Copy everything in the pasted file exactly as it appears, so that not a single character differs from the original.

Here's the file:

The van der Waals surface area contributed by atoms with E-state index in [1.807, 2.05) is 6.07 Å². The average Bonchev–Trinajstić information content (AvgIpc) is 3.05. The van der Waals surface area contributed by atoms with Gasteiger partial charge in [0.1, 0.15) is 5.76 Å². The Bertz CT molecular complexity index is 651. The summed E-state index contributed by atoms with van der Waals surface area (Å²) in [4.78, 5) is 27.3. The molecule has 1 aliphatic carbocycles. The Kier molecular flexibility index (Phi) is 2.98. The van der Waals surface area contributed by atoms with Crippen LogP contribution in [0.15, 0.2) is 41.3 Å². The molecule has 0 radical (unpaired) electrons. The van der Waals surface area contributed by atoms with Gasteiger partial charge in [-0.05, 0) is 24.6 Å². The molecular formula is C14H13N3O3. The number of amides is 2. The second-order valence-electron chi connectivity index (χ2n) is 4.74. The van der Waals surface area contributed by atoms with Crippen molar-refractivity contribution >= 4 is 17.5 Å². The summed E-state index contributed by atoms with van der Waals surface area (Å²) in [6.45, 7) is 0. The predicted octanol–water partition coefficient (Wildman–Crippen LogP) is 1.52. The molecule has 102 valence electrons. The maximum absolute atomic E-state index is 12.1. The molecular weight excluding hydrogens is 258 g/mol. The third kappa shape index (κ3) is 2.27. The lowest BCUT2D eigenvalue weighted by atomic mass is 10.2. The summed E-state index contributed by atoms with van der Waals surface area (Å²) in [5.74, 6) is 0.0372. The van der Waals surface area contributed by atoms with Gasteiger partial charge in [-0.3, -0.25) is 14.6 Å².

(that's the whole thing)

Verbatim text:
The van der Waals surface area contributed by atoms with E-state index in [1.807, 2.05) is 6.07 Å². The average Bonchev–Trinajstić information content (AvgIpc) is 3.05. The van der Waals surface area contributed by atoms with Gasteiger partial charge in [0.1, 0.15) is 5.76 Å². The Bertz CT molecular complexity index is 651. The summed E-state index contributed by atoms with van der Waals surface area (Å²) in [4.78, 5) is 27.3. The molecule has 1 aliphatic carbocycles. The Kier molecular flexibility index (Phi) is 2.98. The van der Waals surface area contributed by atoms with Crippen LogP contribution in [0.15, 0.2) is 41.3 Å². The molecule has 0 radical (unpaired) electrons. The van der Waals surface area contributed by atoms with Gasteiger partial charge in [-0.05, 0) is 24.6 Å². The molecular formula is C14H13N3O3. The number of amides is 2. The second-order valence-electron chi connectivity index (χ2n) is 4.74. The van der Waals surface area contributed by atoms with Crippen molar-refractivity contribution >= 4 is 17.5 Å². The summed E-state index contributed by atoms with van der Waals surface area (Å²) in [6.45, 7) is 0. The predicted octanol–water partition coefficient (Wildman–Crippen LogP) is 1.52. The molecule has 102 valence electrons. The maximum absolute atomic E-state index is 12.1. The molecular weight excluding hydrogens is 258 g/mol. The third kappa shape index (κ3) is 2.27. The lowest BCUT2D eigenvalue weighted by atomic mass is 10.2. The summed E-state index contributed by atoms with van der Waals surface area (Å²) in [5.74, 6) is 0.0372. The van der Waals surface area contributed by atoms with Gasteiger partial charge in [-0.3, -0.25) is 14.6 Å².